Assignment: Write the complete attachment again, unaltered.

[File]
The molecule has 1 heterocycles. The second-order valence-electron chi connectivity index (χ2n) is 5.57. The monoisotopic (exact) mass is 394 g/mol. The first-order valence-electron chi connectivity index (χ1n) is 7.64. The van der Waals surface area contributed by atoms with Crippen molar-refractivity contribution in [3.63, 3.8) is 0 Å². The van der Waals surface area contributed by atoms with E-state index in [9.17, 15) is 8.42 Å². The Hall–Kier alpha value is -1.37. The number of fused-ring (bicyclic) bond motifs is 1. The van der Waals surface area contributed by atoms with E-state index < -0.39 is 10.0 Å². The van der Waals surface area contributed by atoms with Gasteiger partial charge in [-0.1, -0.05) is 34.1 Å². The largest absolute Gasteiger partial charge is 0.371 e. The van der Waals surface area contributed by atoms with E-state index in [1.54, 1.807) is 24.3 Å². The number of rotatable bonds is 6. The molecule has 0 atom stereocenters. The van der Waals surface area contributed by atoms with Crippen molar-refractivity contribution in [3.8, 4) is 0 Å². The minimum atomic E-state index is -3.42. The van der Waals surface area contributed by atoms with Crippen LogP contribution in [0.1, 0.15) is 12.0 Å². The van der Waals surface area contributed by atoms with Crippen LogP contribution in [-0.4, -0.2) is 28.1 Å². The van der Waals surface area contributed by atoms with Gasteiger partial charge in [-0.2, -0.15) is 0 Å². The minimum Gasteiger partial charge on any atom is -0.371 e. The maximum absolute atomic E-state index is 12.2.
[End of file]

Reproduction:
The molecule has 1 heterocycles. The second-order valence-electron chi connectivity index (χ2n) is 5.57. The monoisotopic (exact) mass is 394 g/mol. The first-order valence-electron chi connectivity index (χ1n) is 7.64. The van der Waals surface area contributed by atoms with Crippen molar-refractivity contribution in [3.63, 3.8) is 0 Å². The van der Waals surface area contributed by atoms with E-state index in [9.17, 15) is 8.42 Å². The Hall–Kier alpha value is -1.37. The number of fused-ring (bicyclic) bond motifs is 1. The van der Waals surface area contributed by atoms with E-state index < -0.39 is 10.0 Å². The van der Waals surface area contributed by atoms with Gasteiger partial charge in [-0.1, -0.05) is 34.1 Å². The largest absolute Gasteiger partial charge is 0.371 e. The van der Waals surface area contributed by atoms with E-state index in [1.54, 1.807) is 24.3 Å². The number of rotatable bonds is 6. The molecule has 0 atom stereocenters. The van der Waals surface area contributed by atoms with Crippen molar-refractivity contribution in [3.8, 4) is 0 Å². The minimum atomic E-state index is -3.42. The van der Waals surface area contributed by atoms with Crippen LogP contribution in [0.1, 0.15) is 12.0 Å². The van der Waals surface area contributed by atoms with Crippen LogP contribution in [-0.4, -0.2) is 28.1 Å². The van der Waals surface area contributed by atoms with Gasteiger partial charge in [-0.2, -0.15) is 0 Å². The minimum Gasteiger partial charge on any atom is -0.371 e. The maximum absolute atomic E-state index is 12.2.